Generic conceptualisations of strategy are still in use when academics seek to
examine its impact on differences in the internal characteristics of organisations.
O’Regan and Ghobadian studied differences in strategic types and leadership,
departmental cooperation and culture. Strategic typologies devised by Miles and Snow
(1978) and Porter (1980) assume that the classification of business units or
organisations according to marketing strategy provides more specific and appropriate
guidelines for human resource, organisational structure and information requirements.
According to Porter (1980), there are three successful generic strategies. The
differentiator strategy achieves competitive advantage through offering something
uniquely different from competitors. In contrast, the cost leader strategy does so by
greater efficiency in production and resource usage. The focus strategy can be adopted
by differentiators or cost leaders, but differs in that it targets a market niche rather
than the broad market. These internal contrasts suggest that differentiation and cost
leadership require contrasting roles for market research and CRM systems.
In this paper, we use the Porter strategic types as a means of examining the impact
of strategy on both CRM usage and alternative roles of market research. For example,
it is possible that a differentiator would use CRM to build strong differentiating
customer relationships while cost leaders, with a lesser focus on innovation, might use
it as part of a more defensive customer retention strategy. Further, differentiators
might well use market research in a background role, as they focus on innovation and
the future, while cost leaders may consider background research of less value than
decision research, and find the instrumental role more relevant than the conceptual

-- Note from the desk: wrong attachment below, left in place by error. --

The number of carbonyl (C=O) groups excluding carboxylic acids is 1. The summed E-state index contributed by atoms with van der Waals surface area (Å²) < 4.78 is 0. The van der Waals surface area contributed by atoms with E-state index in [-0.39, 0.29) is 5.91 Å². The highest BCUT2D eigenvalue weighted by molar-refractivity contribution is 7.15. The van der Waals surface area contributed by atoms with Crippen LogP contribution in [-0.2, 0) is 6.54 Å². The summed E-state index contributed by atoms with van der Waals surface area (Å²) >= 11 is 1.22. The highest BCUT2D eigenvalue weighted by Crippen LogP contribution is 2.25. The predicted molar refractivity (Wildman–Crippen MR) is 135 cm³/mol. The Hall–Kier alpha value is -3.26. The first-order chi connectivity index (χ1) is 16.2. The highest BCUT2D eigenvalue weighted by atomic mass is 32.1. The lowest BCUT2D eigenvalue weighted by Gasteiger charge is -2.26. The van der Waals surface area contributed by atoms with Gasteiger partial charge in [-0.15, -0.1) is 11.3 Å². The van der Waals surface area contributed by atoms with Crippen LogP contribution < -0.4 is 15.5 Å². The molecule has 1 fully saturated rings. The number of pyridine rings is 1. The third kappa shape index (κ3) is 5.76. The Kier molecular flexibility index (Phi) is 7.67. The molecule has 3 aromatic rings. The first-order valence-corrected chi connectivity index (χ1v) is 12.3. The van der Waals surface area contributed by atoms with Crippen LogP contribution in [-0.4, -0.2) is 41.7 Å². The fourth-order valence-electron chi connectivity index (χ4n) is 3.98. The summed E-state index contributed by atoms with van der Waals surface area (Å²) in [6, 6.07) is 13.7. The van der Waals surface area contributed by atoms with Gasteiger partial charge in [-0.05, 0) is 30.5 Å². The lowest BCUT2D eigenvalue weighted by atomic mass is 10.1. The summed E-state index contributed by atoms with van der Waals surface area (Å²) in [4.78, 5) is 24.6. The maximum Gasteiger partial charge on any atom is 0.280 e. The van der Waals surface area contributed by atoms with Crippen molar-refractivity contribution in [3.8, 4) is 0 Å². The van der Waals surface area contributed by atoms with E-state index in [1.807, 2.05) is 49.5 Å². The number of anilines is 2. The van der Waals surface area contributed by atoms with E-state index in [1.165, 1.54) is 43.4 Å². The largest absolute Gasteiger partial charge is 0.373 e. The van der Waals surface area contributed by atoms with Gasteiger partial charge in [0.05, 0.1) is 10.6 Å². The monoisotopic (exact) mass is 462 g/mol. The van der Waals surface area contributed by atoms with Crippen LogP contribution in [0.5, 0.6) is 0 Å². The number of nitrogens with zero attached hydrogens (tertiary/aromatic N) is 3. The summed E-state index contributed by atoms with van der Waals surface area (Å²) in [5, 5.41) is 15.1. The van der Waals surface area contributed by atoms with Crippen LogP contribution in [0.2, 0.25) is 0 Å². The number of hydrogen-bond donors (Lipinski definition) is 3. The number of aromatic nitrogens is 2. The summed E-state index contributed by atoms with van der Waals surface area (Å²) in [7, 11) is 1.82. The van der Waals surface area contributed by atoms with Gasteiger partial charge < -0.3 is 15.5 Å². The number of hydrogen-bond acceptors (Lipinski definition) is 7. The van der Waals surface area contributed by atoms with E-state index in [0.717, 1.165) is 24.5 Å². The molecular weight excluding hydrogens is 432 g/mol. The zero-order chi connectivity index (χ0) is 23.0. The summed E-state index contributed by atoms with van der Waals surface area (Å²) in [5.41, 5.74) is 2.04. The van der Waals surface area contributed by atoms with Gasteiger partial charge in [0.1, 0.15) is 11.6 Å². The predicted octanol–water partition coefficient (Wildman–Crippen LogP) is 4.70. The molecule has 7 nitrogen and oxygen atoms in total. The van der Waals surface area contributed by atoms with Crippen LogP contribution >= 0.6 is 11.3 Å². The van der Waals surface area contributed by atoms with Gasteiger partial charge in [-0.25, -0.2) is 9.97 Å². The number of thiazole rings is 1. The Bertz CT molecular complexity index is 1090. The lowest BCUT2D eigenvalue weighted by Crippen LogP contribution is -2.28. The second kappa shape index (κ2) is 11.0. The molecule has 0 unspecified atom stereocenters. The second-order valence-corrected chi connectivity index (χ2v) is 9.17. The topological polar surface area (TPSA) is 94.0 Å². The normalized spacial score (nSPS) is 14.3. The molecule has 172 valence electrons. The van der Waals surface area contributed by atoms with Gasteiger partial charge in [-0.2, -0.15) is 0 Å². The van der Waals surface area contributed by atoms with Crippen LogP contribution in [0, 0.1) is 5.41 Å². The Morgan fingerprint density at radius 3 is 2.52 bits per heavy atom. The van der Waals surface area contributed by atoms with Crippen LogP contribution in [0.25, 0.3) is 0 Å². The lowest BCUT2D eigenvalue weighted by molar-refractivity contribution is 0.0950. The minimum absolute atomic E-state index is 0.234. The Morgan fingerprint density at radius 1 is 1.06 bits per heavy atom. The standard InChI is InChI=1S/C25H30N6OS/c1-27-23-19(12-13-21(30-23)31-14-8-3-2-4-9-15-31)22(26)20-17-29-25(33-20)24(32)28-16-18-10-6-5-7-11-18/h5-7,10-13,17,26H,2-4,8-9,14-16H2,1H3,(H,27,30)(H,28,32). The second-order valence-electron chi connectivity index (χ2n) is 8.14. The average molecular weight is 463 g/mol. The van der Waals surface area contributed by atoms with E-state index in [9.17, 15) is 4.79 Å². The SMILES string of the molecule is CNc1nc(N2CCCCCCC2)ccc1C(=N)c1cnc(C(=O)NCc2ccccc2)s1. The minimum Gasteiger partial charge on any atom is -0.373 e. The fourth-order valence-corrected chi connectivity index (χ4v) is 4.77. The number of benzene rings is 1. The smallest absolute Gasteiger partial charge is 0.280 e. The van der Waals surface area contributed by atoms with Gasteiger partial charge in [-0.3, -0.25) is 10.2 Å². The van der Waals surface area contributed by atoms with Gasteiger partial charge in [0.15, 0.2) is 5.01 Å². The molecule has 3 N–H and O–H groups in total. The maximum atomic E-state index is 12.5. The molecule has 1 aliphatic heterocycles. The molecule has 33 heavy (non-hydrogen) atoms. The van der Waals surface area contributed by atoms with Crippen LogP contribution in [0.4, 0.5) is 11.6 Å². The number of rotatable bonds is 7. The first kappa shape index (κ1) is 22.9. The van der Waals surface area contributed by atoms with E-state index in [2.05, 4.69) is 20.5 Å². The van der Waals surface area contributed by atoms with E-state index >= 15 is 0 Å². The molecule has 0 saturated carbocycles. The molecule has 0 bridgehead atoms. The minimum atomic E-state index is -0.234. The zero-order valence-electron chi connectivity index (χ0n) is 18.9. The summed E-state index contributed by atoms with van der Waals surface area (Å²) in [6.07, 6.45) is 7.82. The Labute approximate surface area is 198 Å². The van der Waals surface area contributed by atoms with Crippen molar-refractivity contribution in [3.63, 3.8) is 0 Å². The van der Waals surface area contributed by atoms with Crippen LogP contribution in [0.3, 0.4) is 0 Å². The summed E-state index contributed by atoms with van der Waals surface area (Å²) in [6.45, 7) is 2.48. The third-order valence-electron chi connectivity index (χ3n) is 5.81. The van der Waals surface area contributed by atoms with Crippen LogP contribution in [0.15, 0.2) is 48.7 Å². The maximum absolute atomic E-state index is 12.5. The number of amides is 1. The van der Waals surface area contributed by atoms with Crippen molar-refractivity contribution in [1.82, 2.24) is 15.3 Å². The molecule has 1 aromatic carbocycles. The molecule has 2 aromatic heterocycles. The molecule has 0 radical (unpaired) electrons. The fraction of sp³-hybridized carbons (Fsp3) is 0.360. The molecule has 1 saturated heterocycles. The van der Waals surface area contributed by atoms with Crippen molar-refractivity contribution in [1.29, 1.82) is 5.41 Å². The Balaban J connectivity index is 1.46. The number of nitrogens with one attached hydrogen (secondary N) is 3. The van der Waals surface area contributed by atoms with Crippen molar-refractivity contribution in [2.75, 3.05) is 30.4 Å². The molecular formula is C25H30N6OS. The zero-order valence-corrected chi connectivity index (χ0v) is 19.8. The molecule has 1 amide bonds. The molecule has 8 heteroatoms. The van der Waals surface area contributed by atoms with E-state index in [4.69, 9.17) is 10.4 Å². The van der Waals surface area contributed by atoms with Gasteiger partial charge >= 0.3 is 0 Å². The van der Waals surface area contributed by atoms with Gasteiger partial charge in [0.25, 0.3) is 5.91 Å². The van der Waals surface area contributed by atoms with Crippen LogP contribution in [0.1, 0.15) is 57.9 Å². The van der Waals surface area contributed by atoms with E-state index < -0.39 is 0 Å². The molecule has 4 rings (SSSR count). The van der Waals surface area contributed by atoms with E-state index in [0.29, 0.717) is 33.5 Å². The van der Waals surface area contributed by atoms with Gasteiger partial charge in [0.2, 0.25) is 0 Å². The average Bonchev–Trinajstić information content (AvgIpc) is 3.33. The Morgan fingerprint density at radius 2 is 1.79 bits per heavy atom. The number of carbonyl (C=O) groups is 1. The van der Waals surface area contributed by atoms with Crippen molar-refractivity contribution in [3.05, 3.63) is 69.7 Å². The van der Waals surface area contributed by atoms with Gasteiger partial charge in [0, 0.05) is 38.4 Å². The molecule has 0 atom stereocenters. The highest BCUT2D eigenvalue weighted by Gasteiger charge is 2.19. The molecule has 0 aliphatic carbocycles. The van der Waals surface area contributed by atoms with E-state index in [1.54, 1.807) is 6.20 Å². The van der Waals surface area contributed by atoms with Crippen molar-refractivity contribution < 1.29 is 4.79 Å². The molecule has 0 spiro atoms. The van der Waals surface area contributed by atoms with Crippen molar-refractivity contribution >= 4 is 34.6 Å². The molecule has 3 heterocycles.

role.
Hagen and Amin (1995) found differences in external environment scanning and
opportunity analysis practices between differentiators and cost leaders. While the
amount of market research was similar for both strategies, the type of issues being
researched differed. However, Hambrick (1982) found no differences between the
external environmental scanning of these two strategy types.
Drawing on non-Porter literature, Du Toit (1998, p. 207) found differences between
Miles and Snow’s prospectors, analysers and defenders in “the way in which
information was managed [for competitive advantage]” in terms of internal records,
competitive information and external information. More recently, Narver and Slater
suggested that there would be differences among those three types in terms of their
approach to the generation of market intelligence.
MIP To sum up, a gap exists in the market research literature in the matter of differences
25,2 between Porter’s strategy types and a number of roles for market research: enhancing
strategic decision-making, increasing the usability of existing data, presenting
marketing activities to senior management, and achieving productivity and political
outcomes. Piercy (1983) observed the non-rational use of market research in response to
the politicised information environment inside firms. There is also a gap with respect
150 to differences among the Porter types in terms of relative reliance on and usage of CRM
systems.

Research question and propositions


On the basis of our literature review, the main research question this study addresses is:
RQ1. Does strategy explain differences in the use by organisations of marketing
research and CRM?
The answer is sought by the testing of five research propositions.
P1. Differentiators will place greater reliance on market research in its “enhancing
strategic decision-making” role than will cost leaders or focus strategists.